Claude enjoyed a 20-year corporate career with best-in-class brands including IBM, American Express, NBA Properties, Nike, Phat Farm, and Benetton Sportsystem, gaining extensive experience in sports marketing, sports licensing, and apparel merchandising, before launching Black Fives, Inc., the commercial predecessor to the Foundation.

He is the author of “Black Fives: The Alpha Physical Culture Club,” the history of a pioneering early 20th century all-black basketball team, and is working on his second book. Editorial coverage of Claude and the Black Fives Foundation includes The New York Times, AP News, NPR, The Wall Street Journal, the BBC, Jay Z’s Life+Times, The Root, The New York Daily News, New York Newsday, Sports Illustrated, Sports Illustrated for Kids, ESPN, and in many others. A former regular columnist with the Greenwich (CT) Post, he also has been published in SLAM Magazine, Bounce Magazine, and on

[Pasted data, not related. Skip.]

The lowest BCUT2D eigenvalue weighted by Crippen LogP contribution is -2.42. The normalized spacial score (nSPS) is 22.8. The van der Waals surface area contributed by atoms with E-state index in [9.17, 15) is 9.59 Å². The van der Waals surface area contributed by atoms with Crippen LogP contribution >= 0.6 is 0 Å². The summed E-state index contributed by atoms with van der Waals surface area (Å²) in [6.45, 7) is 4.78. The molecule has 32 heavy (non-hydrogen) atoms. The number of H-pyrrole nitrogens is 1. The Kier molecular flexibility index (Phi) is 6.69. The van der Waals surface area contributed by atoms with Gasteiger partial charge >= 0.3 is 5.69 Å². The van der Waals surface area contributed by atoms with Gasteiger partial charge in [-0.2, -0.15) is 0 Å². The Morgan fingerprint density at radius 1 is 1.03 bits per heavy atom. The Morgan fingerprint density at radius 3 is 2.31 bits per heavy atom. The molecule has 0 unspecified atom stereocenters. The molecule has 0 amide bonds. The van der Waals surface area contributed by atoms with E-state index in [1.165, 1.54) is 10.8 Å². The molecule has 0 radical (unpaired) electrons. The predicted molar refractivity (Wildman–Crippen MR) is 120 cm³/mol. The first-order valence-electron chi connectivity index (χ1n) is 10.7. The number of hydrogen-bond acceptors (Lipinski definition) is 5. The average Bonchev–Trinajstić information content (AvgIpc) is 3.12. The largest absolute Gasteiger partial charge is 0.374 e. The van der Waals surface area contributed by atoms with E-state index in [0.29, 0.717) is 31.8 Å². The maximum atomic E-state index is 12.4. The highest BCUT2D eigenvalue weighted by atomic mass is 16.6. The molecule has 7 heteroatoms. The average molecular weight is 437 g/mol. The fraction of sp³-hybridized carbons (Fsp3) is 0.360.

Claude was born in Vienna, Austria. His father is African American, from the South Side of Chicago, and his mother was German, from the Römerstadt section of Frankfurt am Main. He lived in the Republic of the Congo (now Democratic Republic of the Congo) before moving to the USA with his parents at age six, attending public schools outside Boston and then in Cincinnati. Claude has a BS in Civil Engineering and Economics from Carnegie Mellon University, and an MS in Mechanical Engineering from Stanford University.

He is a former trustee of the Greenwich Public Library, a former candidate for the Connecticut State House of Representatives, a hobby photographer, and a volunteer youth football coach.

Claude lives with his wife and their three boys in Greenwich, Connecticut.

D-League Grows At Tip Off…